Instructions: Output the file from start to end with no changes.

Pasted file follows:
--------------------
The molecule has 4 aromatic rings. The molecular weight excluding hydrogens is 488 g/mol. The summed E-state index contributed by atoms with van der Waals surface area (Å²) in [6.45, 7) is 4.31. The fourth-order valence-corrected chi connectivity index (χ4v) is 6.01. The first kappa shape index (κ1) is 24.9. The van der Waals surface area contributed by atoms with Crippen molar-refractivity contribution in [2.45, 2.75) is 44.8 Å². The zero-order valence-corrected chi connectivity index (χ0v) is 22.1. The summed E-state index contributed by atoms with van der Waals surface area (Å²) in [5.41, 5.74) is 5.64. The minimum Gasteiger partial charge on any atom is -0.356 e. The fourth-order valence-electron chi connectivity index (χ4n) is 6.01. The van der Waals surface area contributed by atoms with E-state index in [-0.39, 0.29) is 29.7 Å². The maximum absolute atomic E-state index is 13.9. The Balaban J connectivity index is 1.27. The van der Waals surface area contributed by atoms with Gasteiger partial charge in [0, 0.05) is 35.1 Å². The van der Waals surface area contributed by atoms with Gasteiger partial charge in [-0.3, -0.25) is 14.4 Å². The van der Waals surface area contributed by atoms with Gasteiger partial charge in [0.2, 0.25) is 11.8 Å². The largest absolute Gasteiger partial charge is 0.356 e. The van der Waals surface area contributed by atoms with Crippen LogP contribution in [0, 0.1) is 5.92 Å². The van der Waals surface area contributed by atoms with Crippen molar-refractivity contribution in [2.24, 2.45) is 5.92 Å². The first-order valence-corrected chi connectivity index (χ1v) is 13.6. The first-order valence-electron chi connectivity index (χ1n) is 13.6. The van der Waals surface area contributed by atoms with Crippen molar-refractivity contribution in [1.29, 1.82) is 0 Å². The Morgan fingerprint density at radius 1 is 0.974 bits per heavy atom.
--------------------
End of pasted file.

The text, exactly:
The molecule has 4 aromatic rings. The molecular weight excluding hydrogens is 488 g/mol. The summed E-state index contributed by atoms with van der Waals surface area (Å²) in [6.45, 7) is 4.31. The fourth-order valence-corrected chi connectivity index (χ4v) is 6.01. The first kappa shape index (κ1) is 24.9. The van der Waals surface area contributed by atoms with Crippen molar-refractivity contribution in [2.45, 2.75) is 44.8 Å². The zero-order valence-corrected chi connectivity index (χ0v) is 22.1. The summed E-state index contributed by atoms with van der Waals surface area (Å²) in [5.41, 5.74) is 5.64. The minimum Gasteiger partial charge on any atom is -0.356 e. The fourth-order valence-electron chi connectivity index (χ4n) is 6.01. The van der Waals surface area contributed by atoms with E-state index in [-0.39, 0.29) is 29.7 Å². The maximum absolute atomic E-state index is 13.9. The Balaban J connectivity index is 1.27. The van der Waals surface area contributed by atoms with Gasteiger partial charge in [0, 0.05) is 35.1 Å². The van der Waals surface area contributed by atoms with Gasteiger partial charge in [-0.3, -0.25) is 14.4 Å². The van der Waals surface area contributed by atoms with Gasteiger partial charge in [0.2, 0.25) is 11.8 Å². The largest absolute Gasteiger partial charge is 0.356 e. The van der Waals surface area contributed by atoms with Crippen LogP contribution in [0, 0.1) is 5.92 Å². The van der Waals surface area contributed by atoms with Crippen molar-refractivity contribution in [2.24, 2.45) is 5.92 Å². The first-order valence-corrected chi connectivity index (χ1v) is 13.6. The first-order valence-electron chi connectivity index (χ1n) is 13.6. The van der Waals surface area contributed by atoms with Crippen molar-refractivity contribution in [1.29, 1.82) is 0 Å². The Morgan fingerprint density at radius 1 is 0.974 bits per heavy atom.